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Liverpool Actor Leonard Rossiter





Leonard Rossiter was born on 21 October 1926 in Wavertree, Liverpool, the second son of Elizabeth (née Howell) and John Rossiter. The family lived over the barber shop Cretan Road, Wavertree, owned by his father, the family later moved to Montrovia Crescent, Fazakerley.

Leonard attended Granby Street county primary school and the Liverpool Collegiate in Shaw Street, Everton and also enjoyed a spell at Deyes Lane School in Maghull during the war when Maghull was considered a safe haven for evacuees.

He and his family were left devastated when his dad, John, was killed in 1942 while taking people to hospital in his role as a volunteer ambulance driver during the war.






Cretan Road 14th September 1970

Following the war, Leonard returned to Liverpool, and began work as an insurance clerk for Commercial Union. It was while working here that he first became interested in the theatre as he recalled in 1970, “During that time I became interested in the amateur theatre in Liverpool through a girlfriend.

“Gradually my interest in insurance which had not exactly been great in the initial stage became less and less and my interest in the theatre became more.”

Gaining stage experience in repertory with companies in Preston and Wolverhampton, and later at the Bristol Old Vic, Rossiter made his small screen debut in the television play Story Conference on the BBC in 1956. After an appearance as an escaped convict in Steptoe and Son, comedy writer Eric Chappell was so impressed by Rossiter’s performance that he cast him in his stage show The Banana Box. Leonard was cast to play a miserly, colour-prejudiced landlord who finds himself putting up a rich African prince.
The show proved such a hit that it transferred to television as Rising Damp. Rossiter’s brilliant portrayal of the seedy, lecherous  Rupert Rigsby propelled him to national stardom.





Up to 18 million people a week laughed at Rigsby’s  desperate attempts to woo lonely spinster tenant Miss Jones (played by Frances De La Tour) and the pranks played on him by left-wing student lodger Alan (Richard Beckinsale) and his suave African roommate Philip (Don Warrington).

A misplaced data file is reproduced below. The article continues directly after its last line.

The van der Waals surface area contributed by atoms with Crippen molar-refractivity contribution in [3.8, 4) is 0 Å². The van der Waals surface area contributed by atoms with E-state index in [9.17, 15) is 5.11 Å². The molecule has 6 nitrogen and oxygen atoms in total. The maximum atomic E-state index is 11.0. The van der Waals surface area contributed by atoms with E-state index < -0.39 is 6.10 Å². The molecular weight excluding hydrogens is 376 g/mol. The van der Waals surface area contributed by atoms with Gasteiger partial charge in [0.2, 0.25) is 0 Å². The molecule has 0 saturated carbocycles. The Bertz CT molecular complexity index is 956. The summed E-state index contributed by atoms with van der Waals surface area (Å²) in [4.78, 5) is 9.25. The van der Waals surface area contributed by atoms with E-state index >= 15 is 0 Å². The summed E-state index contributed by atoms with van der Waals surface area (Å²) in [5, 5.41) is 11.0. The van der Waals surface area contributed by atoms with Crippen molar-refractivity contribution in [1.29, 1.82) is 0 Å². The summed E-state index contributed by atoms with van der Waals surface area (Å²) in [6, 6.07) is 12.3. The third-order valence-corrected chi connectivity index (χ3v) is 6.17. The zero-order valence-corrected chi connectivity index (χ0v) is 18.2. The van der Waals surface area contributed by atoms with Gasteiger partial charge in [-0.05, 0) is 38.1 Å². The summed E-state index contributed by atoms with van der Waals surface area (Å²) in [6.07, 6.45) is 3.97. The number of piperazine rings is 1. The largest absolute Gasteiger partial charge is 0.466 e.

With characteristic intensity, Leonard put everything into making his role and the show a success. The success of Rising Damp meant that Rossiter was an actor in great demand. In 1976, the BBC signed him up to play the title role in new comedy series The Fall and Rise of Reginald Perrin, which proved to be another  hit.
In 1972, after 10 years together, he married actress Gillian Raine, with whom he had  a daughter Camilla.
In the autumn of 1984, Rossiter was appearing as Truscott in Joe Orton’s Loot, at the Lyric Theatre, Shaftesbury Avenue.

On the evening of October 5, He missed his cue to go on stage. An actor rushed to his dressing room but found the door locked. As the curtain was lowered, Rossiter’s door was forced open. He was found slumped in an armchair. He was rushed to hospital in an ambulance but it was all too late. Rossiter died shortly afterwards. He was only 57.
Very rarely ill, shortly before his death he had complained of mild chest pains but after a hospital check-up gave him the all clear he told colleagues he was “fighting fit” and carried on playing squash as usual. Rossiter, the man who sprinted through life, had simply worn himself out.



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